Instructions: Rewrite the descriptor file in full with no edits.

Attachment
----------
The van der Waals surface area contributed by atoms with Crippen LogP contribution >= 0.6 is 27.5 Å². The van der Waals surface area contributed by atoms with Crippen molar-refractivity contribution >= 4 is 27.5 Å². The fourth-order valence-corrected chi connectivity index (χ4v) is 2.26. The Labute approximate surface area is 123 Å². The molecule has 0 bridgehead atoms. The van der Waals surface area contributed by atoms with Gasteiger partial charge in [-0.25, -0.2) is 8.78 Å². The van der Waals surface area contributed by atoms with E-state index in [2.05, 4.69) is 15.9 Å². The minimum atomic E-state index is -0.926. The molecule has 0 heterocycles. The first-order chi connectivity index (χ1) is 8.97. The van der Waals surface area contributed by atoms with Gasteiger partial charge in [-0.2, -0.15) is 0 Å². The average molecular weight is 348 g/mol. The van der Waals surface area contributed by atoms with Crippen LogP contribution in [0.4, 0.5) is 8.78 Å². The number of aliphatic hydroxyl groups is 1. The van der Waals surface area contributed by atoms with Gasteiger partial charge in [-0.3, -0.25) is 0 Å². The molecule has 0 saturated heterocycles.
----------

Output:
The van der Waals surface area contributed by atoms with Crippen LogP contribution >= 0.6 is 27.5 Å². The van der Waals surface area contributed by atoms with Crippen molar-refractivity contribution >= 4 is 27.5 Å². The fourth-order valence-corrected chi connectivity index (χ4v) is 2.26. The Labute approximate surface area is 123 Å². The molecule has 0 bridgehead atoms. The van der Waals surface area contributed by atoms with Gasteiger partial charge in [-0.25, -0.2) is 8.78 Å². The van der Waals surface area contributed by atoms with E-state index in [2.05, 4.69) is 15.9 Å². The minimum atomic E-state index is -0.926. The molecule has 0 heterocycles. The first-order chi connectivity index (χ1) is 8.97. The van der Waals surface area contributed by atoms with Gasteiger partial charge in [-0.2, -0.15) is 0 Å². The average molecular weight is 348 g/mol. The van der Waals surface area contributed by atoms with Crippen LogP contribution in [0.4, 0.5) is 8.78 Å². The number of aliphatic hydroxyl groups is 1. The van der Waals surface area contributed by atoms with Gasteiger partial charge in [-0.3, -0.25) is 0 Å². The molecule has 0 saturated heterocycles.